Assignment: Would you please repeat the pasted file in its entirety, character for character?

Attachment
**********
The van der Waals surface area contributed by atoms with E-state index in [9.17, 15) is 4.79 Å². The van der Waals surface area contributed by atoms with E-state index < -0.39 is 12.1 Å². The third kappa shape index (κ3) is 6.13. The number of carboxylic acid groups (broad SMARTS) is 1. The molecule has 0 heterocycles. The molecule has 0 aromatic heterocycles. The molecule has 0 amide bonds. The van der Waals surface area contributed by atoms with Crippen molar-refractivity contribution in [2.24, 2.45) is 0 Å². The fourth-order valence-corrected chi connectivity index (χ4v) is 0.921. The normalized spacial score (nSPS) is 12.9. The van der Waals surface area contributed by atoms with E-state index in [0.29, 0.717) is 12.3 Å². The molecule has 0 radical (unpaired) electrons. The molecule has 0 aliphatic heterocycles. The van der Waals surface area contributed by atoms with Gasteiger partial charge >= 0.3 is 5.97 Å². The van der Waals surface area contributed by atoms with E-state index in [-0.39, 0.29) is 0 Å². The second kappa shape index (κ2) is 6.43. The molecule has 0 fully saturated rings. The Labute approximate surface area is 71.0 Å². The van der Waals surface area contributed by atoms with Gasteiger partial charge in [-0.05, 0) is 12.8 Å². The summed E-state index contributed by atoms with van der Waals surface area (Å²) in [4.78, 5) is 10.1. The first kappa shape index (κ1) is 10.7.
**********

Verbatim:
The van der Waals surface area contributed by atoms with E-state index in [9.17, 15) is 4.79 Å². The van der Waals surface area contributed by atoms with E-state index < -0.39 is 12.1 Å². The third kappa shape index (κ3) is 6.13. The number of carboxylic acid groups (broad SMARTS) is 1. The molecule has 0 heterocycles. The molecule has 0 aromatic heterocycles. The molecule has 0 amide bonds. The van der Waals surface area contributed by atoms with Crippen molar-refractivity contribution in [2.24, 2.45) is 0 Å². The fourth-order valence-corrected chi connectivity index (χ4v) is 0.921. The normalized spacial score (nSPS) is 12.9. The van der Waals surface area contributed by atoms with E-state index in [0.29, 0.717) is 12.3 Å². The molecule has 0 radical (unpaired) electrons. The molecule has 0 aliphatic heterocycles. The van der Waals surface area contributed by atoms with Gasteiger partial charge >= 0.3 is 5.97 Å². The van der Waals surface area contributed by atoms with E-state index in [-0.39, 0.29) is 0 Å². The second kappa shape index (κ2) is 6.43. The molecule has 0 fully saturated rings. The Labute approximate surface area is 71.0 Å². The van der Waals surface area contributed by atoms with Gasteiger partial charge in [-0.05, 0) is 12.8 Å². The summed E-state index contributed by atoms with van der Waals surface area (Å²) in [4.78, 5) is 10.1. The first kappa shape index (κ1) is 10.7.